Development, Social policy | Australia, Asia, East Asia, South Asia, Southeast Asia, The Pacific, The World

15 July 2016

If you want to change the world as a public sector leader, you are going to need to make some tough choices, writes Liana Downey.

Why do some leaders succeed in changing the world while others struggle to point to their impact? What links the eradication of smallpox, the housing of 100,000 homeless Americans, and the dramatic reduction in drunk-driving fatalities? Organisations that change the world share one critical feature. They systematically identify and target their efforts to their sweet spot—the intersection between what they are good at, what the world needs, and what works. Their leaders make a choice to be something to someone, rather than trying to be everything to everyone.

Yet too many social and public sector leaders lack focus. When surveyed, leaders report their organisations suffer from mission creep. The implication—exhausted leaders and reduced impact potential.

There are three reasons missions get out of control. First, organisations are operating in an increasingly competitive funding environment. Second, many programs start by addressing symptoms rather than root causes. Finally, most social sector leaders have a hard time saying no. The result is mission creep, and with it, diluted impact and fatigued leaders.

Many organisations start their lives with a narrow focus or activity in response to a clear need. Consider a food pantry. Perhaps a group of individuals in the local community notice that they have neighbours who are going hungry. They get together and start providing food to those in need. Before long, it becomes apparent that many of the people who are coming for food have other needs—housing, clothing, employment, and so on. So the food pantry starts offering referrals to homeless shelters and collecting clothing donations to give to its clients. Then they start providing job training.

While all these activities are useful and worthwhile, what is not clear is whether this food pantry is the best organisation to be meeting these needs. It has gone wide in its services, and certainly helped people along the way. But has this increase in the breadth of services enabled it to better meet the initial need? Are there still people in its community going hungry?

Considering root problems is wise. It is smart to make sure you are not just addressing a symptom (lack of access to food) if there is an underlying issue (unemployment) that in turn may be a symptom of an even deeper issue (lack of educational opportunities), and so on. It is worthwhile to go deeper and ask yourself if there is more you could be doing to address this issue.

However, the problem is that most organisations do not prioritise their activities as a result of this thinking, but simply add one activity on top of the other. Instead of choosing to reallocate resources to higher-impact activities or referring clients with needs to other specialised organisations, most nonprofits try to do it all and then create longer and more expansive mission statements as they try to encompass all their work.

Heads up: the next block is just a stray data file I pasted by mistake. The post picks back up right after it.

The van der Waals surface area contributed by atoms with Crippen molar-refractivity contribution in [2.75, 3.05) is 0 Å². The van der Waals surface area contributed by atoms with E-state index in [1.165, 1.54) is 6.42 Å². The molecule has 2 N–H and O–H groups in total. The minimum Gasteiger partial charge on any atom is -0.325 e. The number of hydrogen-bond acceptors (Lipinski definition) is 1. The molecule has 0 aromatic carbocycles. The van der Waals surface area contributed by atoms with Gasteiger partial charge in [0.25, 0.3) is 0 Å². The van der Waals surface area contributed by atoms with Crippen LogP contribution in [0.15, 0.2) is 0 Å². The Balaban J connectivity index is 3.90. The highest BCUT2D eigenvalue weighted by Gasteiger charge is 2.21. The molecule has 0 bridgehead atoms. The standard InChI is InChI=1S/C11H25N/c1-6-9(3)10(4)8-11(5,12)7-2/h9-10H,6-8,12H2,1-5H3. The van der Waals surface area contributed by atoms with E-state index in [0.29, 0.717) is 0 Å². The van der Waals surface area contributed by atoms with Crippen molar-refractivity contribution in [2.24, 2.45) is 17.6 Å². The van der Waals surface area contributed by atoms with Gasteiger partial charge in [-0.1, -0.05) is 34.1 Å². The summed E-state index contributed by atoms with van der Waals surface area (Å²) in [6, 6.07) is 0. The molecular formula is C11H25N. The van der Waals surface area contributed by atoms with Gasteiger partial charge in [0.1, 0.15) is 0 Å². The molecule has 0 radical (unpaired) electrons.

The demand for nonprofit and public services is growing at an incredible pace around the world, but as the size of the sector grows, so does the competition for funding. This means many organisations follow the funding. Perhaps an organisation exists to raise funds for prostate cancer research, but finds out that there is a grant for raising awareness about the disease. The organisation needs the funding, and this seems somewhat related, so without too much soul-searching it bids and succeeds. Over time, the organisation’s leaders continue to do this, adding services, and before they know it the nonprofit has moved from being a research-funding organisation to being a direct-service, awareness-raising, lobbying, and research-funding organisation. This is not inherently a bad thing, but if its initial focus was to research cures for prostate cancer, and its efforts have been pulled in multiple different directions, the result is mission creep, lost focus, and potentially weakened impact—and how much closer is a cure?

Finally, those of us who are drawn to work in the social sector do so because we care, and we care deeply. Many of us struggle with the idea of saying no to clients in need. While I admire and share this trait, this habit causes real problems. When you say yes to too many things your effort, focus, and energy are diluted, and so is your impact.

So what’s a leader to do? Impact comes from making thoughtful choices and focusing your efforts. To change the world, you need a powerful strategy, and that requires you to make tough choices, not just about what you will do, but also what you will not do.

Liana Downey will discuss the steps required to help you make choices, gain clarity and focus on how to really makes a difference in the upcoming Policy Forum talk on 19 July at ANU Crawford School: Mission Control. Helping you focus, increase your impact and change the world. Register for free at:

This piece is based on content from Mission Control. How Nonprofits and Governments, Can Focus, Achieve More, and Change the World, (Bibliomotion, New South Press May 2016)

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Downey, Liana. 2016. "Mission Control: How To Change The World - Policy Forum". Policy Forum.